A POETRY BOOK OR A PLAY
Trigger warnings: death of a parent, plane crashes, descriptions of birth complications, stalking, sexual assault
Clap When You Land was a super intense read that I definitely consider to be deserving of all the hype. Even though I struggle with books written in verse and I did not love the writing in here, I still appreciated the story a lot. I’d have loved to see more of Yahara and Camino’s relationship, but I nonetheless felt like both characters were really well-rounded and fleshed out and I really liked the discussions of privilege that this book presents by comparing the two sisters. I will say, though, it was quite triggering to read at times as I am not comfortable reading about sexual assault, so definitely beware if you plan to read this one as well.
I literally have NO idea as to why I did not enjoy The Worst Best Man. Objectively, it was a great book – the Brazilian references were completely well done (except for the translation of “né?” for “you kidding, right?” when “né?” is just “right?”), both characters were interesting, the progression of the relationship felt believable and there wasn’t a huge miscommunication issue, which was refreshing for adult romances. But for some reason, I could not like it??? I think it all just boils down to the fact I listened to the audiobook and I found the dirty talk especially to be so cringey when read out loud. I’m pretty sure I would’ve enjoyed this one a lot better if I had read it, rather than listened to it.
I had read mixed reviews on History is All You Left Me, so that’s why I can’t even say this book was disappointing, as I didn’t go into it with high expectations. But, wow, what a mess. For the first 40% of the book, I’d say, I couldn’t really bring myself to judge these characters’ behaviors or problematic statements because they were grieving and I can’t even pretend to understand how hard that is on a person. But when more things about Griffin’s past, especially, were shared, the more I realized how these characters are just purely unlikable and there was nothing redeemable about them at all. I hated how the book also introduced a love interest as if it was a “plot twist” and the half-ass discussion of female characters the author tried to make was just terrible.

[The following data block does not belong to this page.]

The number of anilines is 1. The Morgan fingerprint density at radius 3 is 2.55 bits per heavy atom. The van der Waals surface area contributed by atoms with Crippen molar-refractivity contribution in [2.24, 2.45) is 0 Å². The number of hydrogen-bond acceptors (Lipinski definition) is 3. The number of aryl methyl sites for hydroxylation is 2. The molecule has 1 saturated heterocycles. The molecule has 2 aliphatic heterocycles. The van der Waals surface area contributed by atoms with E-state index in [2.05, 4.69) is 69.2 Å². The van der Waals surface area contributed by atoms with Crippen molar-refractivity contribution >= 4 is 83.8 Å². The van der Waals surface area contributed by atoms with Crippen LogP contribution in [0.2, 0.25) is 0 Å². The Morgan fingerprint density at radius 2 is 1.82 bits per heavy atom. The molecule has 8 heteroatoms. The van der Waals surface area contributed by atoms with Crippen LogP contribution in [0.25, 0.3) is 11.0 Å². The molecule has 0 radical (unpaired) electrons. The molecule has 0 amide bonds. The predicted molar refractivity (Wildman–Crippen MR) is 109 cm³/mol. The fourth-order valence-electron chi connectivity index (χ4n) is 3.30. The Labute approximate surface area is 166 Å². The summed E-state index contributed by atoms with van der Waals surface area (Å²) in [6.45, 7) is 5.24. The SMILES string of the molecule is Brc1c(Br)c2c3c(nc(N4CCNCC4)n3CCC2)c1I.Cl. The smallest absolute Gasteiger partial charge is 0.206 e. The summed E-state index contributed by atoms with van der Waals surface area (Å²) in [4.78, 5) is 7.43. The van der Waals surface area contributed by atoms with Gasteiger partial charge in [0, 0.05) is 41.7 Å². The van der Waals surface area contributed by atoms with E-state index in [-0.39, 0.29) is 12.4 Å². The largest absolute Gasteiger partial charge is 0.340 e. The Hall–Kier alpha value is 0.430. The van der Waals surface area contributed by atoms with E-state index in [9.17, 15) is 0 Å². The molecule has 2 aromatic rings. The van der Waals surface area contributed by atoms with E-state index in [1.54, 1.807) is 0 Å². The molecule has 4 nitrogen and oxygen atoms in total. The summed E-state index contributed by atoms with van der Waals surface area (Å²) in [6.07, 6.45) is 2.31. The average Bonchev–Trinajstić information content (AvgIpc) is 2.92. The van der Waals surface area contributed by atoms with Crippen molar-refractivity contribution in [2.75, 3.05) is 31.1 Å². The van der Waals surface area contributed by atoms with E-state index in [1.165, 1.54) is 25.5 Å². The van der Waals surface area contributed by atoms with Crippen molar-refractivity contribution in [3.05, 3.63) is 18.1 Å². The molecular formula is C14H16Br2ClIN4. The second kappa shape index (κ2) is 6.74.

Trigger warnings: instances of racism, homophobia, bullying and outing of a character
The Henna Wars is actually a Bengali story, but with a Latinx (more specifically, Afro-Brazilian) love interest, which is why it felt fitting for me to read for this readathon. I really liked our main character and especially the relationship she has with her younger sister, which I found to be particularly realistic, as someone with an older sister myself. I loved the way the author navigated what it was like for Nishat’s family to understand and accept her as a lesbian. I was just a bit let down, because I expected that we’d have more of a discussion in regards of cultural appropriation and, overall, I feel like the racist behavior that was exhibited by other characters was never met with actual consequences, which is realisitc, and I understand, but still infuriating.
SET IN A LATIN AMERICAN COUNTRY
I really am scared of talking about Where We Go From Here because I still desperately want MORE PEOPLE TO READ IT. It’s a book by a Brazilian author, set entirely in Brazil, discusses HIV and is super accurate to a college student’s experience in Brazil (based from my experience, but still). While I did not *love* this book, I really don’t want y’all to take my rating as an indicator that you should not read it, because you still should. I just found the pacing of the last 50% to be a bit off and I would have preferred if the author had spent more time developing the already existent relationship between our three mains, rather than adding more side characters, but it’s still, as I said, a super important read & the romance was AMAZING. Just: go read it. Okay, thanks.
I think my read of My Time Among the Whites just really solidified to me that Latinx or those with Latinx heritage living in the States and Latin Americans who live here are completely different people. While I did appreciate the writer for opening up about her family experience, which was very relatable, as well as all the different ways that she found herself having to “compromise” so her Latinx heritage didn’t bother white people, most things still felt completely foreign. I wish the author had acknowledged more the privileges that come in living in a first world country, which she hardly ever does throughout her essays. It really was an eye opening experience, though, as it showed me how different we really are as a community.
AN IMMIGRANT STORY
Trigger warnings: ICE raids, anti-immigration sentiments
As I mentioned in my TBR, I had high expectations for this book and I am glad I was not disappointed. Lobizona presented a really smart way of using the worlds of Lunaris and the Septimus as a mirror of our real world. I loved Manu as a main character so much that even though I did not find myself carrying a lot for the side characters, I was still intrigued to keep reading because of her. She’s such a fantastic protagonist, who’s not interested at all in settling at a place where she can be accepted with a few people who love her, but is rather determined to carve a place in both of these worlds where her existence is recognized for herself and for anyone that’s different that comes after her. I loved her and I can not wait for book #2 to come out.
If you’ve read any of these books or was participating in the Latinx readathon at all, let me know your thoughts in the comments!